“Looks fade and money comes and goes but you need to be able to laugh," she says, which eases my sense of unease staring down the face of my general slackness in the appearance department, certainly not appeased by Amazing Face, which dishes out advice for 30+s like myself on LED Light Therapy (eek!) and AHAs.
Visions of non-foodie Andrew Denton’s tragically stilted interview with big-time-foodie Nigella Lawson come to mind as I contemplate the fact that beauty maintenance ranks about number #263 on my priority list these days. While hiding behind a thin veil of lifestyle excuses, I get a couple of verbal slaps: "You should get a hair cut," she says once. "To the collarbones," she adds later. Point taken. I book an appointment that afternoon (nothing too drastic, just a tidy-up, sorry to disappoint).
Seven years ago, Foster, now 31, carved out a niche for herself as a beauty editor with sass, quirk and pizzazz, underwritten by the utmost professionalism, all channelled into her lively copy at Cosmopolitan, which earned her several awards, and her debut blog, Fruity Beauty, which segued into her role as editor-in-chief, and now editor-at-large, of PRIMPED, after a stint at Harper’s BAZAAR. She now also masquerades as "Zoe They Say" on Tumblr.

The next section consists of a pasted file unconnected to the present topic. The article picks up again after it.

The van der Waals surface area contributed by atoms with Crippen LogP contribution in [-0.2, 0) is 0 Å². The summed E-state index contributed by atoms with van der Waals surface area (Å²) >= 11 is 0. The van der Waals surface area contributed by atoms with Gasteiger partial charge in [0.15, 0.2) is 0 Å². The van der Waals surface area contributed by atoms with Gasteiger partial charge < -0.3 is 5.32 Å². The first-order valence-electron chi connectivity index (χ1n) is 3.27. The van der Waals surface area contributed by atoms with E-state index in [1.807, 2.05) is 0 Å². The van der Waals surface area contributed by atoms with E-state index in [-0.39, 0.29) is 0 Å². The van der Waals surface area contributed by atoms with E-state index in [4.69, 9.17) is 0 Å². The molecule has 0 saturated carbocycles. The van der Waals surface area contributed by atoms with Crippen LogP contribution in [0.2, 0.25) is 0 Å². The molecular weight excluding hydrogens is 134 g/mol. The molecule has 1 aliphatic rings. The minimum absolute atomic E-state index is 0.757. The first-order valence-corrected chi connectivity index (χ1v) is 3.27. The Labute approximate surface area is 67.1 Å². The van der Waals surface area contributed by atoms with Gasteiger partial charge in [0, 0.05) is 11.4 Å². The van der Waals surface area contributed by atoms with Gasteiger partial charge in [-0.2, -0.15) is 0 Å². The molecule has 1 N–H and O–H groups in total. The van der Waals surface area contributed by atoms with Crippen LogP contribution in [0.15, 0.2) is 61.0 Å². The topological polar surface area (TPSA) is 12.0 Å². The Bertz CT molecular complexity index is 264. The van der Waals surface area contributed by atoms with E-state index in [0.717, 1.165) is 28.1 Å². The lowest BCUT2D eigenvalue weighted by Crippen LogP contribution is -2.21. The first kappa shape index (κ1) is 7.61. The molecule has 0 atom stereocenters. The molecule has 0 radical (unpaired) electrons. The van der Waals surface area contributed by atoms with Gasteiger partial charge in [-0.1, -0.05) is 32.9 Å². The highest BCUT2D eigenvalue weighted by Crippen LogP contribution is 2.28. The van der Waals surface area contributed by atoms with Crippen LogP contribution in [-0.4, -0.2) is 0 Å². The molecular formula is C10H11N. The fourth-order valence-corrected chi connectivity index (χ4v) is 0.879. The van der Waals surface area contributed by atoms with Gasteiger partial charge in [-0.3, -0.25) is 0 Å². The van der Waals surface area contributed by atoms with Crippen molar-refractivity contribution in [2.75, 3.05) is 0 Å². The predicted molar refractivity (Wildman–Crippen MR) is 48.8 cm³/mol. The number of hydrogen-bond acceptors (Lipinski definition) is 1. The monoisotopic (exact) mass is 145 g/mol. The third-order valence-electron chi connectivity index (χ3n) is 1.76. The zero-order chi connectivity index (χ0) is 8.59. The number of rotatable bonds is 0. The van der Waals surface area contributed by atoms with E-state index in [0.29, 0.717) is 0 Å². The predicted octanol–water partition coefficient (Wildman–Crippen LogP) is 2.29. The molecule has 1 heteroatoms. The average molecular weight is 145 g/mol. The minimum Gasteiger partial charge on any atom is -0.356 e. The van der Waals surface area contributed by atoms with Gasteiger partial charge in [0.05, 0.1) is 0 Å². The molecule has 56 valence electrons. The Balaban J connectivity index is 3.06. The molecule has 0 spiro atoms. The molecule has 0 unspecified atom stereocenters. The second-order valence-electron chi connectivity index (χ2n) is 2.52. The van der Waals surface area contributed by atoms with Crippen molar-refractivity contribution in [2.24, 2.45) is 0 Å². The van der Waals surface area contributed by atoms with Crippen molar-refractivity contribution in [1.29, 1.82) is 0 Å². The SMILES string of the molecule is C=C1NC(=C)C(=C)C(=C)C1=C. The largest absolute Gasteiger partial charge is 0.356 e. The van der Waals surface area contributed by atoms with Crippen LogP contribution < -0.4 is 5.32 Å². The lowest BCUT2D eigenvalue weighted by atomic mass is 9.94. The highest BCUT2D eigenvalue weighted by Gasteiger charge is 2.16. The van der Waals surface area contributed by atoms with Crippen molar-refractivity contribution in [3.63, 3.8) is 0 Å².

Foster is almost allergic to being a clone, so before everyone else feels something is done to death, she's already moved on. "I’ve had to evolve because the conversational tone has become so mainstream," she says. “It’s reactionary – if I see saturation, I don’t want to be a part of it, though it's not necessarily conscious."
When pressed about the growing number of beauty blogs, more particularly those that emulate her brand of cheek and quirk, she is sage and circumspect.
"It’s harder and harder to do something truly original – you see people copying people all the time. You can be inspired by people, but finding gaps is where success comes from. Some of the best blogs are really specific. Fantastic Man has been a huge influence me, and US Esquire; they’re my two favourite magazines in the world and the only subscriptions I have. They’re so ahead of the curve. I don’t think they even observe the curve, they just do it."